Once you identify the employees with whom you need to share your exit plans, the next question is when should you tell them? Many owners wait too late, most commonly telling these employees only a few months to perhaps a year before exit. The later you wait to discuss exit with your trusted co-leaders, the less time they have to help you get the company ready. The company likely has strategic issues you will need to address to maximize value and exit and ensure a smooth transition. If the trusted co-workers do not yet know about your exit plans, they cannot help address these needs. For example, if your business needs to reduce customer concentration to improve the potential sale price, your key employees may not feel any sense of urgency around this issue because they do not know you intend to sell the business within a given timeframe.

The later the trusted co-leaders learn about the sale, the less time they also have to get themselves ready. Your exit may create opportunities for these employees to take on greater leadership roles, either within your company after you exit or within the buyer’s company. Trusted co-leaders who don’t know exit is coming until shortly before it happens may miss the opportunity to sufficiently develop themselves in preparation for this opportunity.

There’s another reason why you should discuss this with your trusted co-leaders well before your intended exit. The more advanced notice you give them, the less unnerving the issue. As an exaggerated example, if you told your trusted co-leaders that you intend to exit “about twenty years from now,” not only would they not be alarmed, they would also likely wonder why you even bothered to mention anything at all. In our experience, five years before you wish to exit is the ideal time to give your trusted co-leaders a first indication of your intentions.

5. Not singing from the same song-sheet (multiple owners)

Within companies with multiple owners, avoid telling trusted co-leaders about the exit before the business partners are on the same page regarding their collective exit goals and plans. As soon as trusted co-leaders are told about a potential future exit, they will have questions. These questions commonly include: When? Who’s staying or leaving? If selling, what will the co-owners look for in a buyer? How will the exit impact the company’s team and culture? These are natural questions. If the non-owner employees hear different answers from different owners, that may undermine the very trust and transparency you are trying to foster. Business partners need to be sure they are in alignment and singing from the same song sheet on these important questions before talking to trusted co-leaders.

6. Predicting outcomes you cannot know nor control

Once owners initiate this conversation with trusted co-leaders, it is important to clearly stay within the boundaries of what is knowable and unknowable when talking about the future exit. There is much that owners cannot predict about their future exit; therefore, they should carefully avoid declarations they cannot guarantee. Owners, in a well-intended effort to minimize employee concerns, may claim, “We are not going to sell to a buyer that eliminates jobs” or “I am not going anywhere for a long time.” (In one real example, an outgoing owner once told all of his company’s employees that “everybody who works here will have a job here as long as they like,” leaving the new incoming owner sitting there knowing it would be impossible to honor that promise.)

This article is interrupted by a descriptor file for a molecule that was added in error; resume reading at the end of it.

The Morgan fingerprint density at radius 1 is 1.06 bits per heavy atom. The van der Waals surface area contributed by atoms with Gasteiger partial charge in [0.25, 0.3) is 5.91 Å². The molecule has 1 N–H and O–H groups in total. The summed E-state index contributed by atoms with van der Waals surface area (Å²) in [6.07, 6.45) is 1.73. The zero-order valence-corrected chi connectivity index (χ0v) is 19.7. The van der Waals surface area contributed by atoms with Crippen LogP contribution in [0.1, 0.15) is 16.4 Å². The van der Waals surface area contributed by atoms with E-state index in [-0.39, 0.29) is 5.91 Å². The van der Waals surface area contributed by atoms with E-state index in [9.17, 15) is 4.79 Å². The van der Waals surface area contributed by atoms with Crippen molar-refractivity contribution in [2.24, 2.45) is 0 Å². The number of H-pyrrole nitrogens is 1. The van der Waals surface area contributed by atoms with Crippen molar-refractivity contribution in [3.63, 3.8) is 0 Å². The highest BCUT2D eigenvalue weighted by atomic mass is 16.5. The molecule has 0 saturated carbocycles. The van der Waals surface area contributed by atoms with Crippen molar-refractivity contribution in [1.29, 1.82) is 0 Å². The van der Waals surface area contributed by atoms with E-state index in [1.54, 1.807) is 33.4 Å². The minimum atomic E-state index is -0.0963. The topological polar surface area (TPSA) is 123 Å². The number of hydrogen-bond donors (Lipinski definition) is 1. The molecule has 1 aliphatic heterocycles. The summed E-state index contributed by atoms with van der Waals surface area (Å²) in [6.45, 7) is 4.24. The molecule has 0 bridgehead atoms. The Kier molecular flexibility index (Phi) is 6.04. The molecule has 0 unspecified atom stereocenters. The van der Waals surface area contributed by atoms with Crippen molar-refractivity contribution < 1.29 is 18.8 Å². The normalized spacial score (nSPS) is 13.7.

Owners usually are not intentionally misleading people with these predictions and assurances. However, no owner has complete control over his or her exit. Exiting involves turning things over to a buyer and/or new leaders who may feel or act differently than the current owners. No owner can predict when a company will sell, for how much, under what terms, and to whom. The best an owner can do is to be truthful, which in these moments includes saying “I don’t know” and “we will do our best” when necessary.

7. Not turning the dial to WIIFM

The last mistake to avoid is failing to remember that each of us, as the saying goes, is tuned in to our favorite radio station—WIIFM: What’s In It For Me. Your trusted co-leader employees are not being selfish or poor team players when they ask reasonable questions about how your future exit impacts them, especially if they have little to no equity.

It’s easier to answer this question than many owners initially believe. There usually are genuine potential benefits for employees when the owner exits. At the top of the list is new career opportunities, especially if your company is sold to a larger company. The acquiring company may offer expansive new career paths to ambitious employees. Bigger companies may also have attractive benefits and compensation programs, training and development resources, and a welcoming culture. In the absence of precise and clear information, many people assume the worst. Current owners have to work to make sure that trusted co-leaders don’t jump to negative conclusions about the future exit. Rather, emphasize that the exit may bring exciting new futures for the team.

An additional tactic to add to the WIIFM broadcast is to design incentive compensation programs that offer financial rewards for top employees at your exit, assuming they perform well and stay with the company. These programs provide the full economic win-win at exit that many owners seek to provide their employees without giving employees actual ownership. We refer to these programs as golden handcuffs plans. To learn more, watch our webinar Putting Golden Handcuffs on Key Employees.

Transparency, openness, and team-alignment are values essential to any company’s sustained success. Not talking with top employees about exit undermines these values. Avoiding these seven mistakes helps owners effectively have this conversation with the right people, at the right time, and in the right way.


Call 772-210-4499  or email Tim to schedule a confidential, complimentary consultation.